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Friday, September 30, 2016
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The population of Fiji at the end of June, 1996 was 775,000. The multicultural society is comprised of indigenous Fijians, as well as people of Indian, European and Chinese descent. More than 60 per cent live in the rural areas. According to the 1996 statistics, the main urban centres were populated as follows - Suva (the capital) - 205,695, Lautoka - 51,302, Labasa - 20,599, and Nadi - 17,546. Visit the Bureau of Statistics website for further statistical information.
LANGUAGE & EDUCATION
English is the official language spoken in Fiji. Other languages commonly spoken include Fijian, Hindi and Rotuman, Gibertese and Chinese.
A large number of non-government and government schools provide primary and secondary education. The Fiji school system is based on the New Zealand curriculum, which until 1989 allowed students to sit for New Zealand high school exams. There is now a Fiji School Certificate System. An international school operates in Suva, catering to local and overseas students up to Form 7. Another international school in Nadi caters for the younger ages only.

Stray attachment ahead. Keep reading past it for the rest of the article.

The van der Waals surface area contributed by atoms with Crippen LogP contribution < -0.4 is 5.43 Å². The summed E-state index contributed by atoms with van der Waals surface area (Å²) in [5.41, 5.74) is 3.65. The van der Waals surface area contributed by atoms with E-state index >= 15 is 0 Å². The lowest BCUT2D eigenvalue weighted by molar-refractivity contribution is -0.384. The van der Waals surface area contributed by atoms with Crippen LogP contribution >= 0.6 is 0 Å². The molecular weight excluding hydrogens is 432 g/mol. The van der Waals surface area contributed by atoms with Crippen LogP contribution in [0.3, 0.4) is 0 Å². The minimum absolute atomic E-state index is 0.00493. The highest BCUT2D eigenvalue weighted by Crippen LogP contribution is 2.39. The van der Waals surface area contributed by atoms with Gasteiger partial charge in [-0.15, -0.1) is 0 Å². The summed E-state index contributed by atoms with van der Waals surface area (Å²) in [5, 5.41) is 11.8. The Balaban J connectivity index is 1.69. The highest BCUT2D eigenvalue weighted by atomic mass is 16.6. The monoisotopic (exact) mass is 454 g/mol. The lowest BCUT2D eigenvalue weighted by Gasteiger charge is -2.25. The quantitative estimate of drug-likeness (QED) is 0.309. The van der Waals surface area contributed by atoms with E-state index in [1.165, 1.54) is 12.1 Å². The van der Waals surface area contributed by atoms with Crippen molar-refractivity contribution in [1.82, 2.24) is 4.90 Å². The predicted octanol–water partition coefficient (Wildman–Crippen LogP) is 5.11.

Tertiary education is provided in Suva at the regional University of the South Pacific (USP), the Fiji School of Medicine, the Fiji School of Agriculture, School of Maritime Studies, as well as 3 teacher training colleges. Technical training is available at the Fiji Institute of Technology, while short courses are run by the Fiji National Training Council.
The main religions in Fiji are Christianity (52.9%), Hinduism (38.1%) and Islam (7.8%). The majority of indigenous Fijians are Methodists. Other Christian denominations include: Anglican, Apostolic Church, Assembly of God, Baptist, Church of Latter Day Saints, Jehovah's Witness, Protestant, Roman Catholic and Seventh Day Adventist.